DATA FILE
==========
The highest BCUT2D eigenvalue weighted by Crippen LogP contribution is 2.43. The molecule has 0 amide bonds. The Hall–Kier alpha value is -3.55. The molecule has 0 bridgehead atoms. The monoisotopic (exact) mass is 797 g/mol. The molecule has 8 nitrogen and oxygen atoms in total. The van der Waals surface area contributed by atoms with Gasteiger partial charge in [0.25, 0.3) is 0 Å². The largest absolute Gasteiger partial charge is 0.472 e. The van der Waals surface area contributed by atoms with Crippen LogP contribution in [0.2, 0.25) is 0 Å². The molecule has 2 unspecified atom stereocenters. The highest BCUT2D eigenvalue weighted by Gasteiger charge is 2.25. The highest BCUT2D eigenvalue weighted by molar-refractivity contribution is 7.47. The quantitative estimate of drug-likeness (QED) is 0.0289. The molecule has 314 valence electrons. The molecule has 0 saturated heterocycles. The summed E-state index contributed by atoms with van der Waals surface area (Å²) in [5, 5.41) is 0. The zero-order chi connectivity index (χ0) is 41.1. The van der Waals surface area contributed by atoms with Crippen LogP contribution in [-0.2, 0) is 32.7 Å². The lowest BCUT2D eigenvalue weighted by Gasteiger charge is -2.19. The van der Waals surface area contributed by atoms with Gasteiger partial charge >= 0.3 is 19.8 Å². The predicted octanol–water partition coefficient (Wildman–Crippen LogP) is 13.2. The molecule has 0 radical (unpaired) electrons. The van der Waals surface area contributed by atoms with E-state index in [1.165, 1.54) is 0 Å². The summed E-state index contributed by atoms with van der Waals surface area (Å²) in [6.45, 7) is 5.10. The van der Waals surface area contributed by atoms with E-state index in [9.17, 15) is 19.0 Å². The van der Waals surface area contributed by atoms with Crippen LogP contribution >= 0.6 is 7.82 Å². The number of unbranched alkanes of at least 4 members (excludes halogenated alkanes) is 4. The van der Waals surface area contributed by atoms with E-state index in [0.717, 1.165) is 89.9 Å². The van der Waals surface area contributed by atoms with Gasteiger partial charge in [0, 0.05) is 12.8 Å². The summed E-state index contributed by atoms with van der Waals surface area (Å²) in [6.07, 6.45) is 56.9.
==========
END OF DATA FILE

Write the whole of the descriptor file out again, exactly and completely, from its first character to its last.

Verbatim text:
The highest BCUT2D eigenvalue weighted by Crippen LogP contribution is 2.43. The molecule has 0 amide bonds. The Hall–Kier alpha value is -3.55. The molecule has 0 bridgehead atoms. The monoisotopic (exact) mass is 797 g/mol. The molecule has 8 nitrogen and oxygen atoms in total. The van der Waals surface area contributed by atoms with Gasteiger partial charge in [0.25, 0.3) is 0 Å². The largest absolute Gasteiger partial charge is 0.472 e. The van der Waals surface area contributed by atoms with Crippen LogP contribution in [0.2, 0.25) is 0 Å². The molecule has 2 unspecified atom stereocenters. The highest BCUT2D eigenvalue weighted by Gasteiger charge is 2.25. The highest BCUT2D eigenvalue weighted by molar-refractivity contribution is 7.47. The quantitative estimate of drug-likeness (QED) is 0.0289. The molecule has 314 valence electrons. The molecule has 0 saturated heterocycles. The summed E-state index contributed by atoms with van der Waals surface area (Å²) in [5, 5.41) is 0. The zero-order chi connectivity index (χ0) is 41.1. The van der Waals surface area contributed by atoms with Crippen LogP contribution in [-0.2, 0) is 32.7 Å². The lowest BCUT2D eigenvalue weighted by Gasteiger charge is -2.19. The van der Waals surface area contributed by atoms with Gasteiger partial charge >= 0.3 is 19.8 Å². The predicted octanol–water partition coefficient (Wildman–Crippen LogP) is 13.2. The molecule has 0 radical (unpaired) electrons. The van der Waals surface area contributed by atoms with E-state index in [1.165, 1.54) is 0 Å². The summed E-state index contributed by atoms with van der Waals surface area (Å²) in [6.45, 7) is 5.10. The van der Waals surface area contributed by atoms with E-state index in [9.17, 15) is 19.0 Å². The van der Waals surface area contributed by atoms with Crippen LogP contribution >= 0.6 is 7.82 Å². The number of unbranched alkanes of at least 4 members (excludes halogenated alkanes) is 4. The van der Waals surface area contributed by atoms with E-state index in [0.717, 1.165) is 89.9 Å². The van der Waals surface area contributed by atoms with Gasteiger partial charge in [0, 0.05) is 12.8 Å². The summed E-state index contributed by atoms with van der Waals surface area (Å²) in [6.07, 6.45) is 56.9.